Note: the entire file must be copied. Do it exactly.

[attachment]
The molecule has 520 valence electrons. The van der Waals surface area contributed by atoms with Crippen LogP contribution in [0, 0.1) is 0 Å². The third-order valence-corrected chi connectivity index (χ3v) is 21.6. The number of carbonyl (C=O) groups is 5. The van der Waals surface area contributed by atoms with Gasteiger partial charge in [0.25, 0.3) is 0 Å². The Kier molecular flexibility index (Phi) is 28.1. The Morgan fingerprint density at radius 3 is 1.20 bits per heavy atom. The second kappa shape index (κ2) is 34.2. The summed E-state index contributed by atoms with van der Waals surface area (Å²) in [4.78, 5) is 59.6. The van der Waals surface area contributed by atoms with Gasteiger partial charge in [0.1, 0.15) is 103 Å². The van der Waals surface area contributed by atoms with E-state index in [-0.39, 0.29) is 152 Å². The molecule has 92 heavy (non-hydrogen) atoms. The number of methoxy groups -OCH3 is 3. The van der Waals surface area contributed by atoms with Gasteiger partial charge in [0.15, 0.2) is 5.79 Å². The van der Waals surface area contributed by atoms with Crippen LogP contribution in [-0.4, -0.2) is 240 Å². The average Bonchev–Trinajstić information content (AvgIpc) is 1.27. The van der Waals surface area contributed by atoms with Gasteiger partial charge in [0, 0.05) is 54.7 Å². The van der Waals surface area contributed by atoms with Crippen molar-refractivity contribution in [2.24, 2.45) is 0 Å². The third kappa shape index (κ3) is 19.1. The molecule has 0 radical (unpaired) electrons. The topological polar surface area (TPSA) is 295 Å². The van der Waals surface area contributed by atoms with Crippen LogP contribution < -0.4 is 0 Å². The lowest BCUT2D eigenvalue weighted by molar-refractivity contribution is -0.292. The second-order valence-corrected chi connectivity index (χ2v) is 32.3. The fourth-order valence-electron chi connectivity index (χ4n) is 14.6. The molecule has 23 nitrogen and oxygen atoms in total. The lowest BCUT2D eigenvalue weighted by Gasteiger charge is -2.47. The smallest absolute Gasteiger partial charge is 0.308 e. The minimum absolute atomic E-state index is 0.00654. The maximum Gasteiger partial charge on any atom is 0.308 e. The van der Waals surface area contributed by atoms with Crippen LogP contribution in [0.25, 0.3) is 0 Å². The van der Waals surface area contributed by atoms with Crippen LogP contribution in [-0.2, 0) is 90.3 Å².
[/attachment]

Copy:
The molecule has 520 valence electrons. The van der Waals surface area contributed by atoms with Crippen LogP contribution in [0, 0.1) is 0 Å². The third-order valence-corrected chi connectivity index (χ3v) is 21.6. The number of carbonyl (C=O) groups is 5. The van der Waals surface area contributed by atoms with Gasteiger partial charge in [0.25, 0.3) is 0 Å². The Kier molecular flexibility index (Phi) is 28.1. The Morgan fingerprint density at radius 3 is 1.20 bits per heavy atom. The second kappa shape index (κ2) is 34.2. The summed E-state index contributed by atoms with van der Waals surface area (Å²) in [4.78, 5) is 59.6. The van der Waals surface area contributed by atoms with Gasteiger partial charge in [0.1, 0.15) is 103 Å². The van der Waals surface area contributed by atoms with E-state index in [-0.39, 0.29) is 152 Å². The molecule has 92 heavy (non-hydrogen) atoms. The number of methoxy groups -OCH3 is 3. The van der Waals surface area contributed by atoms with Gasteiger partial charge in [0.15, 0.2) is 5.79 Å². The van der Waals surface area contributed by atoms with Crippen LogP contribution in [-0.4, -0.2) is 240 Å². The average Bonchev–Trinajstić information content (AvgIpc) is 1.27. The van der Waals surface area contributed by atoms with Gasteiger partial charge in [0, 0.05) is 54.7 Å². The van der Waals surface area contributed by atoms with Crippen molar-refractivity contribution in [2.24, 2.45) is 0 Å². The third kappa shape index (κ3) is 19.1. The molecule has 0 radical (unpaired) electrons. The topological polar surface area (TPSA) is 295 Å². The van der Waals surface area contributed by atoms with Crippen LogP contribution < -0.4 is 0 Å². The lowest BCUT2D eigenvalue weighted by molar-refractivity contribution is -0.292. The second-order valence-corrected chi connectivity index (χ2v) is 32.3. The fourth-order valence-electron chi connectivity index (χ4n) is 14.6. The molecule has 23 nitrogen and oxygen atoms in total. The lowest BCUT2D eigenvalue weighted by Gasteiger charge is -2.47. The smallest absolute Gasteiger partial charge is 0.308 e. The minimum absolute atomic E-state index is 0.00654. The maximum Gasteiger partial charge on any atom is 0.308 e. The van der Waals surface area contributed by atoms with Crippen LogP contribution in [0.25, 0.3) is 0 Å². The van der Waals surface area contributed by atoms with Crippen LogP contribution in [-0.2, 0) is 90.3 Å².